The virus can enter your body through mouth sores or tiny tears that occur during sexual activity in the rectum or vagina. From blood transfusions. In some cases, blood transfusions can transmit the virus. The blood supply of HIV antibodies is now screened by American clinics and blood banks, so this danger is very low. Through sharing needles.

Sharing intravenous contaminated drug paraphernalia (needles and syringes) brings you at elevated danger for HIV and other infectious diseases like hepatitis. During pregnancy or delivery or breastfeeding. Infected mothers can infect their children with the virus. HIV-positive mothers who receive infection therapy during pregnancy may reduce their babies ‘ danger considerably.

Risk factors

It primarily impacted males who had sex with males when HIV/AIDS first appeared in the United States. It is now apparent, though, that HIV is also spreading through heterosexual sex. It is possible to infect anyone of any era, ethnicity, sex or sexual orientation. You are at the highest danger of HIV/AIDS, however, if you:

Have unprotected sex:  Every time you have sex, use a fresh latex or polyurethane condom. Anal sex is more hazardous than vaginal sex. If you have various sexual partners, your danger of HIV rises.

Have an STI: Many STIs on your genitals generate open sores. These sores function as doors for the entry of HIV into your body.

Use intravenous medicines: intravenous drug users often share needles and syringes. This exposes them to droplets of blood from other people.

Are an uncircumcised person: studies indicate that absence of circumcision improves the danger of HIV transmission by heterosexuality.

Infection that can cause by HIV:

Tuberculosis (TB): TB is the most prevalent opportunistic HIV-related infection in resource-limited countries. It is a major cause of death among AIDS individuals.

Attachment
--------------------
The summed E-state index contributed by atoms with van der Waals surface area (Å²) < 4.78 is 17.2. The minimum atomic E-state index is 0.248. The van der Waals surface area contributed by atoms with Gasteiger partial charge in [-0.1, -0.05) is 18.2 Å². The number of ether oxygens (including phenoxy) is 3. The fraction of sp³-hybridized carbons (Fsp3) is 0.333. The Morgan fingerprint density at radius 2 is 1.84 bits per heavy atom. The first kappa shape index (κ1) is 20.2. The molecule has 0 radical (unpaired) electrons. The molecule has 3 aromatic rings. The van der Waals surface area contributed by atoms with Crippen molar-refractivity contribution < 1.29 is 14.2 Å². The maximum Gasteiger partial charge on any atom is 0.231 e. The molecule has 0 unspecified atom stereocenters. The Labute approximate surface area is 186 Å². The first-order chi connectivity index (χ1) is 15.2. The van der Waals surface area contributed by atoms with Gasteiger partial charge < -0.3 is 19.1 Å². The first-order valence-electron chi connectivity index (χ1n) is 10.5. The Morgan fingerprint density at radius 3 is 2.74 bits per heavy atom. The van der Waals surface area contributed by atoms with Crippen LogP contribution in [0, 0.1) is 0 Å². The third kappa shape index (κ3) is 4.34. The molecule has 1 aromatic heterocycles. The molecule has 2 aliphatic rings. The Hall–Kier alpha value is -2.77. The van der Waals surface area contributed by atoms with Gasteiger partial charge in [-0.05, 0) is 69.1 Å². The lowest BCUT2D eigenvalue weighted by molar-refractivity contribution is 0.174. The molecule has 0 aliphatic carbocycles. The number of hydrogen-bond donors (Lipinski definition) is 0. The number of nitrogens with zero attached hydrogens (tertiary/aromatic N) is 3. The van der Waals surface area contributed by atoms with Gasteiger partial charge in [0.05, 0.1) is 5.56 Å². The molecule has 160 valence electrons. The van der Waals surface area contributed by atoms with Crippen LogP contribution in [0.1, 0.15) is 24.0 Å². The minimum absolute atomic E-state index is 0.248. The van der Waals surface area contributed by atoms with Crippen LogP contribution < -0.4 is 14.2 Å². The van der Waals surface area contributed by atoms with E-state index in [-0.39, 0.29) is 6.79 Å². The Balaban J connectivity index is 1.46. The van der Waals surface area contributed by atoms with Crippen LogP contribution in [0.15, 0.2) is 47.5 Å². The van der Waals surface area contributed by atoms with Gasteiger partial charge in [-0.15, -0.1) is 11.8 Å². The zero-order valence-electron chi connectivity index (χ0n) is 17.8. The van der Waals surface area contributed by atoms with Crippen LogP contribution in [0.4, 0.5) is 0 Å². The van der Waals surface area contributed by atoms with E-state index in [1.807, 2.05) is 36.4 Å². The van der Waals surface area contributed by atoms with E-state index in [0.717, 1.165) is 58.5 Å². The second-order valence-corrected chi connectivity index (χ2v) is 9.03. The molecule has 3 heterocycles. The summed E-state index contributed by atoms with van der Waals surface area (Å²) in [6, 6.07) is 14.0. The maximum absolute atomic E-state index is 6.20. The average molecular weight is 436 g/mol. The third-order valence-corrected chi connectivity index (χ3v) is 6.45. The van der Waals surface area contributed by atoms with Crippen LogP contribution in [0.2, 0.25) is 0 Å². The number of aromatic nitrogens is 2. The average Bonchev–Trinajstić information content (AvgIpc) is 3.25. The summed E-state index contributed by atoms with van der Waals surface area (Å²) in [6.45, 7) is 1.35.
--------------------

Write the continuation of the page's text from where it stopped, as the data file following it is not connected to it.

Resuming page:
Cytomegalovirus: In body fluids such as saliva, blood, urine, semen, and breast milk, this prevalent herpes virus is transmitted. The virus is inactivated by a good immune system and it stays dormant in your body. The virus resurfaces when your immune system weakens— causing harm to your eyes, digestive tract, lungs, or other bodies.

Candidacies: Candidacies is a prevalent infection associated with HIV. It creates inflammation on your mouth, tongue, esophagus, or vagina mucous membranes and a dense, white layer.

Cryptococcus meningitis: Meningitis is a membrane and fluid inflammation that surrounds your brain and spinal cord (meninges). Cryptococcal meningitis is a prevalent HIV-related infection of the central nervous system triggered by a soil-related fungus.

Toxoplasmosis: Toxoplasma gondii, a parasite spread mainly by cats, causes this possibly lethal infection. Infected cats move in their stools through the parasites, which can then spread to other livestock and humans. When it spreads to the brain, seizures happen.

Cryptosporidiosis: An intestinal parasite frequently found in livestock causes this infection. You get it when you consume or drink food or water that is contaminated. In individuals with AIDS, the parasite develops in your intestines and bile ducts, resulting in serious, chronic diarrhea.

Kaposi’s sarcoma: A blood vessel wall tumor, this cancer is uncommon in individuals who are not infected with HIV but are prevalent in individuals who are HIV-positive. It generally appears on the skin and mouth as pink, red or purple lesions. The lesions may appear dark brown or black in individuals with darker skin. Kaposi’s sarcoma, including the digestive tract and lungs, can also influence the internal organs.

Lymphoma: In the white blood cells this disease begins. The most prevalent early sign is painless swelling of the throat, armpit, or groin lymph nodes.

Wasting syndrome: The amount of instances of waste syndrome has been decreased by aggressive therapy methods, but it still impacts many individuals with AIDS. It is described as a body weight loss of at least 10%, often accompanied by diarrhea, chronic weakness, and fever.